Onus on NOCs as IOC claims 'balance' in Rule 40 changes
New regulations governing commercial opportunities for athletes at the Olympic Games will be in place for the Tokyo 2020 edition following a change to Rule 40 of the Olympic Charter, which has prevented athletes from advertising their own partners.
However, the International Olympic Committee has given national Olympic bodies responsibility for determining the parameters within their own territories, with guidelines to be issued shortly.
Athletes have been pressing for changes to Rule 40, which stated that participants cannot allow their “person, name, picture or sports performances to be used for advertising purposes during the Olympic Games” other than by official Olympic sponsors.
The campaign was boosted by this year’s controversial ruling by the German cartel office that the country’s Olympic athletes should have more rights for promotional activities before and during the games.
The IOC has now relaxed the regulations without applying the German ruling worldwide.
A statement issued following this week's IOC session read: “Athletes are at the heart of the Olympic Movement, and supporting them at all levels, on and off the field of play, is a priority for the IOC. The principles seek to clarify the commercial opportunities during the Olympic Games Tokyo 2020, and put athletes and other Olympic Games participants in a better position to work with their personal sponsors in a manner consistent with their rights and responsibilities under the Athletes’ Rights and Responsibilities Declaration and the Olympic Charter.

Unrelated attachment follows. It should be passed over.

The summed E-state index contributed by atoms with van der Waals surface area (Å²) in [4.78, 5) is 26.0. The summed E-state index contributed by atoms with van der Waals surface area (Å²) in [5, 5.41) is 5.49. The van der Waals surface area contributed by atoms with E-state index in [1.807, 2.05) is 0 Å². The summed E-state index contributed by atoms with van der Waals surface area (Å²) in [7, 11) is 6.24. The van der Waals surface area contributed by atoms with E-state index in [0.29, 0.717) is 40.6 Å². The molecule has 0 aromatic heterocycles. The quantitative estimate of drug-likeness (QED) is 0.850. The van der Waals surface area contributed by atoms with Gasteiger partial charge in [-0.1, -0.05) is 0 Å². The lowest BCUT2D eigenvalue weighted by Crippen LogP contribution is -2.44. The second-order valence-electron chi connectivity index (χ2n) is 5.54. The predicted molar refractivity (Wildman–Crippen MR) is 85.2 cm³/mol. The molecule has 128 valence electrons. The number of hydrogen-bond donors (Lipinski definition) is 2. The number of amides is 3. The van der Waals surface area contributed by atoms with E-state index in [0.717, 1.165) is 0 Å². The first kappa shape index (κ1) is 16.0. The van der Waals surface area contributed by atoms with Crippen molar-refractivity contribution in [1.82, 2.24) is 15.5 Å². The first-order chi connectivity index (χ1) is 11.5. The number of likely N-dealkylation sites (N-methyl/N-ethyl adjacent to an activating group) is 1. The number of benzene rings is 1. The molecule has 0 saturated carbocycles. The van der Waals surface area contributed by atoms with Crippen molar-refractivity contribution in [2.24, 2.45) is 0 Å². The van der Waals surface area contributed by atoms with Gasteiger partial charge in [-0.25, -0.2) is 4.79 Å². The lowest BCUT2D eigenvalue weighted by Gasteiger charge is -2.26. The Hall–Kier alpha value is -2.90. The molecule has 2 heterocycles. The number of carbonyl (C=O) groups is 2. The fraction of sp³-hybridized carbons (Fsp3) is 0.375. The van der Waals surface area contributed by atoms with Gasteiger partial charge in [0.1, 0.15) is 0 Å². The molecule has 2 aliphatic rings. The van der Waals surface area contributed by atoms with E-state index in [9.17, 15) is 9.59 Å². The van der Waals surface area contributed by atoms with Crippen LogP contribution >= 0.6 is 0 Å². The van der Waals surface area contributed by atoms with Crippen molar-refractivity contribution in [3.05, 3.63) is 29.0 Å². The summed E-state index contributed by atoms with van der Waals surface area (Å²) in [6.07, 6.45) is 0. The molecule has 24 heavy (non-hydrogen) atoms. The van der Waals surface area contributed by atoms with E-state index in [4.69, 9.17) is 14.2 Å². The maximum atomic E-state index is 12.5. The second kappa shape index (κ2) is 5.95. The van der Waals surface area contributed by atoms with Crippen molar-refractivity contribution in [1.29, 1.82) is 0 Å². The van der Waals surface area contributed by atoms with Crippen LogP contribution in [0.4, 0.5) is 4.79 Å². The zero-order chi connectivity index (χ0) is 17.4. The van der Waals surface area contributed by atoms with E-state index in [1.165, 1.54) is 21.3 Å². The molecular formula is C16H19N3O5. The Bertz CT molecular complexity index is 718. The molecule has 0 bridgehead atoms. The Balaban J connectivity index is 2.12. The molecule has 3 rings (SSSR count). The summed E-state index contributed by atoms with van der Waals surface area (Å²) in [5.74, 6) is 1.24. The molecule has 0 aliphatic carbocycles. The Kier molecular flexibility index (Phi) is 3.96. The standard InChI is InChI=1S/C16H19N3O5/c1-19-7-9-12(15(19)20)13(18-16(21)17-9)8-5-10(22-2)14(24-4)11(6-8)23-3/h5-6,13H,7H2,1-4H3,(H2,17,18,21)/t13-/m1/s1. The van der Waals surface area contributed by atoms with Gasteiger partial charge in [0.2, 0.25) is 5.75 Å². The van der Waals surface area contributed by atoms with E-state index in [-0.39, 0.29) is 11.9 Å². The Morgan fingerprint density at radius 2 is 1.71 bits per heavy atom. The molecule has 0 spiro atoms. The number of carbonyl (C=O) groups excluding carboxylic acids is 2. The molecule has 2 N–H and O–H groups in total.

“The new principles represent a balance between, on the one hand, protecting and maintaining Olympic marketing programmes to ensure funding of the Olympic Games and the Olympic Movement, and, on the other hand, the individual athlete’s rights to generate income in relation to their sporting career, name and likeness.
“The National Olympic Committees will be responsible for the implementation in their respective territory, while taking into consideration their specific applicable legal framework, and will receive the guidelines soon.”
Bye-law 3 of Rule 40 now reads: “Competitors, team officials and other team personnel who participate in the Olympic Games may allow their person, name, picture or sports performances to be used for advertising purposes during the Olympic Games in accordance with the principles determined by the IOC Executive Board.”
Welcoming the compromise reached, IOC president Thomas Bach said: “The amendments of the Olympic Charter made today [Wednesday} show a clear demonstration of the new approach of the IOC, which is based on openness and flexibility, without infringing the existing agreements.
“We want to look at this in a positive way and we want to be as liberal as possible without affecting the sponsorships contracts of the NOCs. We are protecting them and that’s why we don’t have a one-size-fits-all solution. I don’t think such a solution exists.”